Research has revealed that smoking appears to accelerate the thinning of the outer layer of the brain, jeopardising important thinking skills such as planning, decision-making and problem-solving.
Scientists from the University of Edinburgh have suggested that giving up smoking, even in later life, could help reverse the harmful effects it has on the brain and reduce the risk of developing dementia and other cognitive diseases.
Head of research at Age UK, Professor James Goodwin, said: "We all know smoking is bad for our lungs and heart, but it’s important we also understand just how bad it is for our brain.
"This study shows how smoking speeds up the decline of the important thinking skills we rely on – in a sense accelerating brain ageing - in addition to increasing the risk of dementia and many other illnesses.
He added: "While avoiding smoking is the best way to reduce the risk of brain decline, dementia and other cognitive diseases, this study gives new hope that quitting smoking, even in mid-life, can bring important benefits to the brain, as well as the rest of the body.
“With research suggesting that older people’s fear of developing dementia outweighs that of cancer, it is important we inform people about the simple steps they can take to safeguard against this horrible and distressing disease.
"Brain decline is not an inevitable part of ageing, it is something we can protect ourselves against by making changes to our lifestyle – with avoiding smoking being one of them."
The ‘Disconnected Mind study,’ which was funded by Age UK, involved the analysis of magnetic resonance imaging (MRI) brain scan data on 504 men and women with an average age of 73.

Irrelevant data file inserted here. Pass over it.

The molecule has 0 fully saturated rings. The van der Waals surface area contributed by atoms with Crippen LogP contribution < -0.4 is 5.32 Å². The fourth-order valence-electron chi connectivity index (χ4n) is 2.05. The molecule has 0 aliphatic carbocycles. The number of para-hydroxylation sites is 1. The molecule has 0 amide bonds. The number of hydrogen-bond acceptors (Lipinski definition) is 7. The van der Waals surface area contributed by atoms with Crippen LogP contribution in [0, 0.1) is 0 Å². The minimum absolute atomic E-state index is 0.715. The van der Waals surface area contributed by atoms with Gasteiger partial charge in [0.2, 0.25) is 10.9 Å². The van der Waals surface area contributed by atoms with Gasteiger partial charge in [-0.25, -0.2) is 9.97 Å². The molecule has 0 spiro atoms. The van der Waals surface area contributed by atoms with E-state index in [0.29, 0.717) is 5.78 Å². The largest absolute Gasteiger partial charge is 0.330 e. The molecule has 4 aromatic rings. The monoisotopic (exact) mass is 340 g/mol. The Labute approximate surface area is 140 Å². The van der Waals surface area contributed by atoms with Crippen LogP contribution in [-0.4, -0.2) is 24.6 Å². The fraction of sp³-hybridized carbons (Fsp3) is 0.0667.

Participants who had given up smoking appeared to have a thicker cortex than those who had most recently quit, suggesting some degree of recovery. The cortex is linked to many higher functions and plays a key role in memory, attention, language and awareness.
Researchers suggest that avoiding smoking helps maintain the normal thickness of the cortex, protecting it against age-related cognitive decline and an increased risk of dementia.
Commenting on the research findings, Professor Ian Deary, director of the Centre for Cognitive Ageing and Cognitive Epidemiology (CCACE) at the University of Edinburgh, and lead researcher of the project, said: "It is important to know what is associated with brain health in older age and our study shows that the rate of smoking-related thinning to the brain is approximately twice the rate observed in previous, smaller studies.
"However, at the same time, our study also suggests that stopping smoking might allow the brain's cortex to recover some of its thickness, though we need to conduct further studies to test this."
Dr Doug Brown, director of research at Alzheimer’s Society added: "It’s common knowledge that smoking damages our heart and lung health, but many people are still unaware that smoking can also increase their risk of dementia.
"This study builds on earlier research that suggests smoking can reduce the volume of some brain regions and, therefore, age the brain faster. There is significant evidence to show smoking puts people at a greater risk of developing dementia than those who have never smoked, but this risk can be meaningfully reduced by quitting the habit. Importantly, this study backs this up, providing some evidence that brain volume can recover after smoking cessation."